They’re two of our tech darlings here in Canada, both with a lot of runway ahead and the high multiples to match. Shopify (Shopify Stock Quote, Charts, News, Analysts, Financials TSX:SHOP) and Lightspeed Commerce (Lightspeed Commerce Stock Quote, Charts, News, Analysts, Financials TSX:LSPD) have handsomely rewarded investors in recent years, and with e-commerce continuing to grow, the sky’s the limit for both of them.
That’s not enough, says Barry Schwartz, chief investment officer for Baskin Wealth Management, who cautions investors against jumping into either stock at these levels.
“I wish [someone] would have told us to buy both Lightspeed and Shopify a few years ago and now you’re asking me to compare them when they’ve already gone to the moon. And so the question is can they go to the moon and to Mars and anything’s possible. It’s just that the valuations are out of sight,” said Schwartz, speaking on BNN Bloomberg on Friday.
The more well known of the two, Shopify has been the Canadian FOMO stock par excellence for a while now, as the market can’t seem to get enough of the stock and company, generating rallies on a regular basis and driving the five-year return on SHOP to — wait for it — a gaudy 3,167 per cent.
Lightspeed’s tenure has been almost as impressive over its shorter time span, dating back to its IPO in March of 2019 where the stock debuted at C$16 per share. After having recently reached as high as C$158, LSPD has pulled back to around C$118 and change for a total return of 700 per cent.
But Schwartz says the potential downside for both stocks is huge, where a minor hiccup along the way for either company could prove disastrous. Schwartz pointed to social media platform Snap (Shap Stock Quote, Charts, News, Analysts, Financials NYSE:SNAP) which took a beating to end the week after delivering what the market took to be a disappointing quarter.
“We saw what happened today with Snapchat. This is a company that was trading at 30x price to sales, and they had a [quarterly] report where they didn’t miss that badly and the stock is down 25 per cent,” Schwartz said. “You see it with Beyond Meat, for example. It missed and was trading at an insane multiple on prices to sales and got creamed.”
“So, this scares me to buy high-multiple stocks at this juncture, after the run we’ve had over the last few years and after everybody knows interest rates are going to go up.”
“I’m not commenting about the companies. I think [Shopify and Lightspeed] are fantastic businesses, but I am scared out of my mind paying these kind of multiples at these times,” he said.
Ahead of Shopify’s third quarter earnings due on October 28, the company showed continued strong year-over-year growth in its second quarter where SHOP passed the $1 billion mark in sales for the first time. Overall revenue was up 57 per cent at $1.1 billion compared to $714.3 million a year earlier, while earnings were $284.6 million on an adjusted basis or $2.24 per share compared to $129.4 million or $1.05 per share a year earlier. (All figures in US dollars except where noted otherwise.)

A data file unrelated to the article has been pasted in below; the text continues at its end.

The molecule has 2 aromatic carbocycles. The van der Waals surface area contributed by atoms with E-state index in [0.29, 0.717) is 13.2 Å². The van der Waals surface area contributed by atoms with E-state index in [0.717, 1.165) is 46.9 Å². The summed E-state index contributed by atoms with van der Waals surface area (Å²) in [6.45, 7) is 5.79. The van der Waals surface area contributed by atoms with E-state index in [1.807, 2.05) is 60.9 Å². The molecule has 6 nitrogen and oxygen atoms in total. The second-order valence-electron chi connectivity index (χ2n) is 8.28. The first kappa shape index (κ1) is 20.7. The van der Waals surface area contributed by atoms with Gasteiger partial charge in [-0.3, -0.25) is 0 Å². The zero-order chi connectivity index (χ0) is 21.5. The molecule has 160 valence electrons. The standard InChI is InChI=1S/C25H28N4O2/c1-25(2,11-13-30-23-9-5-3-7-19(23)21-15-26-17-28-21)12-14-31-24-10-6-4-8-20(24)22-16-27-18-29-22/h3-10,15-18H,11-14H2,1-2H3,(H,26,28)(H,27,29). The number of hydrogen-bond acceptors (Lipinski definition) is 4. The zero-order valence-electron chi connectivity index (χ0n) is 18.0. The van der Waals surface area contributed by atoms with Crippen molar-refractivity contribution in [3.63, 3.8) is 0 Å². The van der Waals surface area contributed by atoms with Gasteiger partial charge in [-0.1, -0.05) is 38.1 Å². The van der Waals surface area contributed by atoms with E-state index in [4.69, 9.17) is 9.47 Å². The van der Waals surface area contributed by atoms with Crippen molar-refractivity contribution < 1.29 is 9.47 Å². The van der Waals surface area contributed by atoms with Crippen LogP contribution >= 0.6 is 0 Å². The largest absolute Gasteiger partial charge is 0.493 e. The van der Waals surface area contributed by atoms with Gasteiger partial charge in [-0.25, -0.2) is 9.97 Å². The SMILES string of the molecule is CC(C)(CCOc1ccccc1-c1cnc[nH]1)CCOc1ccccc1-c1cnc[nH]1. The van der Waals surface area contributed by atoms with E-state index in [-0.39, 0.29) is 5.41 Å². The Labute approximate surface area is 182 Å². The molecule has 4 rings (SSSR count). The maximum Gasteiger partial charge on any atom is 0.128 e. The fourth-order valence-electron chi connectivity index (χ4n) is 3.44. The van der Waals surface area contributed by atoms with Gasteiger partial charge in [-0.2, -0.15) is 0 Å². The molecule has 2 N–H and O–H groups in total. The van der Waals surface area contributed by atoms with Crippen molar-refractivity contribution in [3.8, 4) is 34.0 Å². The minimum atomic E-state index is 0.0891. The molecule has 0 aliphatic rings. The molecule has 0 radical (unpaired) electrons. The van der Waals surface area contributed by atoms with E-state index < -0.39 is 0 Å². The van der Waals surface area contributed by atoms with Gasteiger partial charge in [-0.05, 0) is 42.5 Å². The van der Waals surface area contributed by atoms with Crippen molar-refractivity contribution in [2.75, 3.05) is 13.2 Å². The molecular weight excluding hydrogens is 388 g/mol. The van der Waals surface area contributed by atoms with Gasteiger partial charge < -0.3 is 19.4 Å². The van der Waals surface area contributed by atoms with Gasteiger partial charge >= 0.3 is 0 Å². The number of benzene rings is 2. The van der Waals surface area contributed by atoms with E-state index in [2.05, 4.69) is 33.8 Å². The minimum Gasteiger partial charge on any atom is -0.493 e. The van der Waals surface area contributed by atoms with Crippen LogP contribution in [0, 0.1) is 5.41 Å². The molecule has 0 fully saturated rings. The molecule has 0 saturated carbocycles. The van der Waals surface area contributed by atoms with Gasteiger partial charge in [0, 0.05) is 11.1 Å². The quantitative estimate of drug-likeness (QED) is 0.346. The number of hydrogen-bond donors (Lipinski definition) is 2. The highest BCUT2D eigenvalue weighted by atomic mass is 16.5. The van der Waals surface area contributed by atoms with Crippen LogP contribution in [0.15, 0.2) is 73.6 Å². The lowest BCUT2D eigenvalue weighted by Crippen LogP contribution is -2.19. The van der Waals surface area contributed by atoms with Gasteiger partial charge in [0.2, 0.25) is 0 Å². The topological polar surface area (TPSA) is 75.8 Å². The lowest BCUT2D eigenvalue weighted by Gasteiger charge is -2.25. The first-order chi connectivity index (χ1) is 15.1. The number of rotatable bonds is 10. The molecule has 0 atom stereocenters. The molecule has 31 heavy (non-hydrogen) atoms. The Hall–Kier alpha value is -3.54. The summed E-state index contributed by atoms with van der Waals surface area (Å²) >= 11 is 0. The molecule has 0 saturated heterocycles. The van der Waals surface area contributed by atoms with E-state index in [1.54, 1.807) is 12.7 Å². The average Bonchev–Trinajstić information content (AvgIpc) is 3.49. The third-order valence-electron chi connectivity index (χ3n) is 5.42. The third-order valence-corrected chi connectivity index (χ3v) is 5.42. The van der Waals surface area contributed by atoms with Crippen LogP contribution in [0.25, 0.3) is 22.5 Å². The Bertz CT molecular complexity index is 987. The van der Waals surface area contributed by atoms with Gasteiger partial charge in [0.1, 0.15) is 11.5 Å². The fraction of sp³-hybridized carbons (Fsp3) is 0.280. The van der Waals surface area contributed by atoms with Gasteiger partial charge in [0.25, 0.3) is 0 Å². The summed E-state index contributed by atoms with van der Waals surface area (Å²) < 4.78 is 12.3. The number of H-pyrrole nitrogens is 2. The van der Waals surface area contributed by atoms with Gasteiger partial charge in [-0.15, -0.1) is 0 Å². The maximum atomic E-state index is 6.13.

Lightspeed, which reports its fiscal second quarter 2022 on November 4, also continues to impress, showing in its first quarter report delivered in August revenue up 220 per cent year-over-year to $115.9 million with a net loss of $49.3 million compared to a loss of $20.1 million a year ago.
Lightspeed’s topline growth has been aided by big M&A deals over the past 12 months, as the company has bulked up its suite of digital commerce and business management products. Earlier this month, Lightspeed closed on the acquisition of global e-commerce platform Ecwid for a total consideration of $500 million, while in July it bought digital supply management business NuORDER for $425 million.
Both Shopify and Lightspeed say the post-pandemic view for e-commerce in general is promising and that their respective platforms will continue to reap the benefits of that growth.
“We’re seeing retail sales growing as stores reopen. The US reported that there’s about a 60 basis point rise in retail spending from June versus May, an 18 per cent jump in sales compared to June 2020,” said Harley Finkelstein, Shopify’s President, speaking on CNBC on July 28. “So, the future of commerce I think is bright. Consumers really do want to buy from independent brands and those brands are on Shopify.”
“I think as businesses are rebounding … it’s a really exciting time for independent brands and merchants and I don’t think that the future retail is going to be online or offline, it’s going to be omni-channel. [I’ve said] that talking about omni-channel is going to be like talking about colour TV. In a couple years from now, every business will be omni-channel by default,” he said.
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